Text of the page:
Cybercrime Prevention Act of 2012
Coat of arms of the Philippines.svg
Congress of the Philippines
An Act Defining Cybercrime, Prevention, Investigation, Suppression and the Imposition of Penalties Therefor and for Other Purposes
Citation Republic Act No. 10175
Territorial extent Philippines
Enacted by House of Representatives of the Philippines
Date enacted June 4, 2012
Enacted by Senate of the Philippines
Date enacted June 5, 2012
Date signed September 12, 2012
Signed by Benigno Aquino III
Date commenced October 3, 2012[note 1]
Legislative history
Bill introduced in the House of Representatives of the Philippines An Act Defining Cybercrime, Providing for the Prevention, Suppression and Imposition of Penalties Therefor and for Other Purposes
Bill citation House Bill 5808[note 2]
Bill published on February 9, 2012
Introduced by Susan Yap (Tarlac)
First reading February 13, 2012
Second reading May 9, 2012
Third reading May 21, 2012
Conference committee bill passed June 4, 2012
Committee report Joint Explanation of the Conference Committee on the Disagreeing Provisions of Senate Bill No. 2796 and House Bill No. 5808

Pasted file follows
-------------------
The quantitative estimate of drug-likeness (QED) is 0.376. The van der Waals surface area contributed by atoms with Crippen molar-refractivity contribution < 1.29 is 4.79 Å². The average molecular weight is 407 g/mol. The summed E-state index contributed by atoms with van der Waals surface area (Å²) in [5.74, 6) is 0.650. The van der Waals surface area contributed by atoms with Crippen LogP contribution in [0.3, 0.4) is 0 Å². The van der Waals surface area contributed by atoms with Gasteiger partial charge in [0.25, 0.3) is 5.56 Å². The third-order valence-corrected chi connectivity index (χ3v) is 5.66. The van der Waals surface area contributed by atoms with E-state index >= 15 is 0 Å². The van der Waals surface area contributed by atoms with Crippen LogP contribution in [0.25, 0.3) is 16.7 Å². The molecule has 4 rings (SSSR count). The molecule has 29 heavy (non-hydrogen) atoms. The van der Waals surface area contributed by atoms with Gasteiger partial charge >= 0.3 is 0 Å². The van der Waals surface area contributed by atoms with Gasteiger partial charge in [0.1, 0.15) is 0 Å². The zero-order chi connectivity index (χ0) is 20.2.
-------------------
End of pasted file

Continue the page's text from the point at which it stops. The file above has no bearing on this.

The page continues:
Bill introduced in the Senate of the Philippines An Act Defining Cybercrime, Providing for Prevention, Investigation and Imposition of Penalties Therefor and for Other Purposes
Bill citation Senate Bill 2796
Bill published on May 3, 2011
Introduced by Edgardo Angara
First reading May 3, 2011
Second reading January 24, 2012
Third reading January 30, 2012
Conference committee bill passed June 5, 2012
Date passed by conference committee May 30, 2012
Aiding and abetting, defamation, fraud, obscenity, trespass to chattels
Status: In force